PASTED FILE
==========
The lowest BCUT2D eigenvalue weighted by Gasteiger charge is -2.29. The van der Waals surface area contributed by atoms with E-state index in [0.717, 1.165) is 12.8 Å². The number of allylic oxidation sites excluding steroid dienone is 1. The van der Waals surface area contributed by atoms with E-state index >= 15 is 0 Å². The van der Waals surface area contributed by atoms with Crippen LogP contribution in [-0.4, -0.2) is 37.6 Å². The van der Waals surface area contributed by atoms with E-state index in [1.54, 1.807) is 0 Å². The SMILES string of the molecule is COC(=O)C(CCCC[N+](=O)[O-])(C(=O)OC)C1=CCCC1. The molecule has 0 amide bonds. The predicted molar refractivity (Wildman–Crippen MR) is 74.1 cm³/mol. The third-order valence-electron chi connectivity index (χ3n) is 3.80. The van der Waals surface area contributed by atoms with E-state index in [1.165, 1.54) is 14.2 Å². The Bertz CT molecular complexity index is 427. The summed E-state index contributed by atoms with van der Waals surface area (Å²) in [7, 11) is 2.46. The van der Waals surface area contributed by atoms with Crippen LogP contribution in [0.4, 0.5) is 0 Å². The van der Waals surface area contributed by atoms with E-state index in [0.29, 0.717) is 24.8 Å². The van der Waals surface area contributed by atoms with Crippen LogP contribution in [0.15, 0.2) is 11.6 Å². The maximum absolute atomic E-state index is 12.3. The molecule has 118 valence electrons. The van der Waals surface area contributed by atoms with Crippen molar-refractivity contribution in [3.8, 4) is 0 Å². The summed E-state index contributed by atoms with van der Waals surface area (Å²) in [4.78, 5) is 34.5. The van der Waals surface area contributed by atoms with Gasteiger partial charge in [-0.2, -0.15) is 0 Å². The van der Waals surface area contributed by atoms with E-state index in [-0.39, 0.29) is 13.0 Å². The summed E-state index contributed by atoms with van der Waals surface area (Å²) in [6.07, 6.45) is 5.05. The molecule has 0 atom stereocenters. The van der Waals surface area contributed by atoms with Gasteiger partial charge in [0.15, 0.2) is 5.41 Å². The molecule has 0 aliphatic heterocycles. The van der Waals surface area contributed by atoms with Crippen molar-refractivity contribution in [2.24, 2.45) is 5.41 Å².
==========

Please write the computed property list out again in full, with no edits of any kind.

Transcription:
The lowest BCUT2D eigenvalue weighted by Gasteiger charge is -2.29. The van der Waals surface area contributed by atoms with E-state index in [0.717, 1.165) is 12.8 Å². The number of allylic oxidation sites excluding steroid dienone is 1. The van der Waals surface area contributed by atoms with E-state index >= 15 is 0 Å². The van der Waals surface area contributed by atoms with Crippen LogP contribution in [-0.4, -0.2) is 37.6 Å². The van der Waals surface area contributed by atoms with E-state index in [1.54, 1.807) is 0 Å². The SMILES string of the molecule is COC(=O)C(CCCC[N+](=O)[O-])(C(=O)OC)C1=CCCC1. The molecule has 0 amide bonds. The predicted molar refractivity (Wildman–Crippen MR) is 74.1 cm³/mol. The third-order valence-electron chi connectivity index (χ3n) is 3.80. The van der Waals surface area contributed by atoms with E-state index in [1.165, 1.54) is 14.2 Å². The Bertz CT molecular complexity index is 427. The summed E-state index contributed by atoms with van der Waals surface area (Å²) in [7, 11) is 2.46. The van der Waals surface area contributed by atoms with Crippen LogP contribution in [0.4, 0.5) is 0 Å². The van der Waals surface area contributed by atoms with E-state index in [0.29, 0.717) is 24.8 Å². The van der Waals surface area contributed by atoms with Crippen LogP contribution in [0.15, 0.2) is 11.6 Å². The maximum absolute atomic E-state index is 12.3. The molecule has 118 valence electrons. The van der Waals surface area contributed by atoms with Crippen molar-refractivity contribution in [3.8, 4) is 0 Å². The summed E-state index contributed by atoms with van der Waals surface area (Å²) in [4.78, 5) is 34.5. The van der Waals surface area contributed by atoms with Gasteiger partial charge in [-0.2, -0.15) is 0 Å². The van der Waals surface area contributed by atoms with E-state index in [-0.39, 0.29) is 13.0 Å². The summed E-state index contributed by atoms with van der Waals surface area (Å²) in [6.07, 6.45) is 5.05. The molecule has 0 atom stereocenters. The van der Waals surface area contributed by atoms with Gasteiger partial charge in [0.15, 0.2) is 5.41 Å². The molecule has 0 aliphatic heterocycles. The van der Waals surface area contributed by atoms with Crippen molar-refractivity contribution in [2.24, 2.45) is 5.41 Å².